Monday, December 22, 2008

Deconstructing Samad Khurram - Fasi Zaka

Deconstructing Samad Khurram
The Pakistan report card

Thursday, December 18, 2008
Fasi Zaka

The incident of George Bush evading enemy fire in Iraq--shoes thrown by journalist Muntadhar al-Zeidi--reminds me of Samad Khurram refusing a certificate from the US ambassador to protest American policy on Pakistan.

An attempt was made by the political right in Pakistan to hijack Samad Khjurram's action as a form of the vapid anti-Americanism they champion. But Samad is not prone to oversimplification of one well publicised action. He was known far beyond, and for longer, than his protest that became a media sensation in this country. He quickly became anathema to the very people who championed him for their own narrow causes: rightwing reactionaries, the religious right and the forces against democracy. And so, these very people have been active in vilifying him wherever they can.

I first got to know Samad through the events of the second emergency proclaimed by Musharraf. I had read in the foreign press about some student who had set up a blog to highlight the situation.

Eventually a group of students contacted me to invite me to one of their meetings. I went thinking I could play the role of elder statesman with some advice. How wrong I was. The students were far savvier than I was. Their organisation and commitment was unbelievable. At the helm amongst several others was Samad Khurram, who had an immense clarity of vision. At the same meeting a Pakistan Tehreek-e-Insaaf official was present, and I remember Samad telling him that they were not interested in being part of a political party.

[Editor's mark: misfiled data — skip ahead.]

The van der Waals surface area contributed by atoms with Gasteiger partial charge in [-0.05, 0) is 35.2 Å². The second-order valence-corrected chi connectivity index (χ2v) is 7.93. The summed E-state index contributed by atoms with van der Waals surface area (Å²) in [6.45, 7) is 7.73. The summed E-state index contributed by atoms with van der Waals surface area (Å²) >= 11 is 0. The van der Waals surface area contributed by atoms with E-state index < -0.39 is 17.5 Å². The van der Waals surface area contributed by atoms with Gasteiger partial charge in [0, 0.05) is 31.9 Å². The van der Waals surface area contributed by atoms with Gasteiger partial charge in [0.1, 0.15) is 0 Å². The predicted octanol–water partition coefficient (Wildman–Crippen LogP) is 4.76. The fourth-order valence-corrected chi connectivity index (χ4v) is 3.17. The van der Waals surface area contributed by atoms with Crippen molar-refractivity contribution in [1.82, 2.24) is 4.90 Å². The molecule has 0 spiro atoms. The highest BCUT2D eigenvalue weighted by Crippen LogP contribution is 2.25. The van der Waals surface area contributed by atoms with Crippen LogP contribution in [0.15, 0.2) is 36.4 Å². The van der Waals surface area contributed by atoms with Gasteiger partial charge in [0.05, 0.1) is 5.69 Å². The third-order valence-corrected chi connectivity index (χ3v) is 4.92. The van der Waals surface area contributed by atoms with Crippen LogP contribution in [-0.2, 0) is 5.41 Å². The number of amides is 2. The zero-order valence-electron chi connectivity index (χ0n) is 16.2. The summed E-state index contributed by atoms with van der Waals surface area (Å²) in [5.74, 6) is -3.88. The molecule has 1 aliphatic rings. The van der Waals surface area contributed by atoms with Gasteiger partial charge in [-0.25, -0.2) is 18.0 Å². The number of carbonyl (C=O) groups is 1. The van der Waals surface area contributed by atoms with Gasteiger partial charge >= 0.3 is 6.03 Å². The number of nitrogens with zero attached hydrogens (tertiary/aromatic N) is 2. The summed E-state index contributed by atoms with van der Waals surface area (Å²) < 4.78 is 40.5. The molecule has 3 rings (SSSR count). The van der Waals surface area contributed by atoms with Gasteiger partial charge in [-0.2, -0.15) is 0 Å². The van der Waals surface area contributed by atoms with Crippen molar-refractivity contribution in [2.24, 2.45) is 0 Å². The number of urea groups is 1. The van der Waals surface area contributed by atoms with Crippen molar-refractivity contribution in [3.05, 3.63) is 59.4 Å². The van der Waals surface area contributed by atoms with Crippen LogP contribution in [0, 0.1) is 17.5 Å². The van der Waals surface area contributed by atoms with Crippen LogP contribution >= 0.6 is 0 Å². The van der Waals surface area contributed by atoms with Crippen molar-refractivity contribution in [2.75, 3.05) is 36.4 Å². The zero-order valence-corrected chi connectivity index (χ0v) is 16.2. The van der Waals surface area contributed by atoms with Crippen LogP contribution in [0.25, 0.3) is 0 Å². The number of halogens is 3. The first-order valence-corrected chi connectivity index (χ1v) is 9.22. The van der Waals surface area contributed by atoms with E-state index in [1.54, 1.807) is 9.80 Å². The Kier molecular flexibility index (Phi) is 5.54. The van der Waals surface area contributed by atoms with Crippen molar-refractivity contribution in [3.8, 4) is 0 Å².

His commitment to non-violence, democracy, fair play and inclusiveness impressed me immensely. Despite Samad's centrality in the movement at the time, I did not sense any impending delusions of grandeur. Samad, and all those involved at the time, put themselves at considerable risk, even lived like vagabonds for a while to avoid the spooks tailing them.

Of course, when Samad refused the award from the American ambassador his background in the pro-democracy movement was not known to most of the pro-military nationalists who took him on without his consent as a hero.

Ever since then he has been accused of hypocrisy. They claim if Samad had true integrity he would have refused his scholarship at Harvard. What they chose to ignore was that Samad was already at Harvard for sometime when his school in Islamabad decided to recognise him for his achievement with a certificate. It was at a prize distribution ceremony that he refused to take the certificate of his school from the US ambassador who was the chief guest. What he did was not anti-American, but something to highlight the illegal strikes in our country and a history of the USA supporting dictatorships in Pakistan. After all, Harvard is a university whose ideals reflect Samad's, they awarded the deposed Chief Justice Iftikhar Chaudhry a Medal of Freedom, they even gave Samad a semester off so he could pursue his activism in Pakistan. His scholarship wasn't funded by the Bush administration, nor the US military, but by the alumni of the university.

Second, he has also been accused by many of being utterly malicious to those who disagree with him and claim that Harvard instigated an inquiry against him for harassing via mail people who were against the lawyers' movement. Nothing of the sort has happened, yet it has gained currency only because it has been repeated so many times. Of course there is also the issue of his closeness to Aitizaz Ahsan, but the slavishness people accuse him of is not true. After the copout of Aitizaz on his continued membership of the PPP despite it being the very party that is active in preventing a free judiciary, Samad did take him to task and later felt satisfied with the explanation to his queries.

I just hope that we choose to see Muntadhar al-Zeidi someday as more than the sum of a shoe flung, and also the same for Samad Khurram as someone Pakistani democrats and people around the world can be proud of.

The writer is a Rhodes scholar and former academic. Email: fasizaka@yahoo. com

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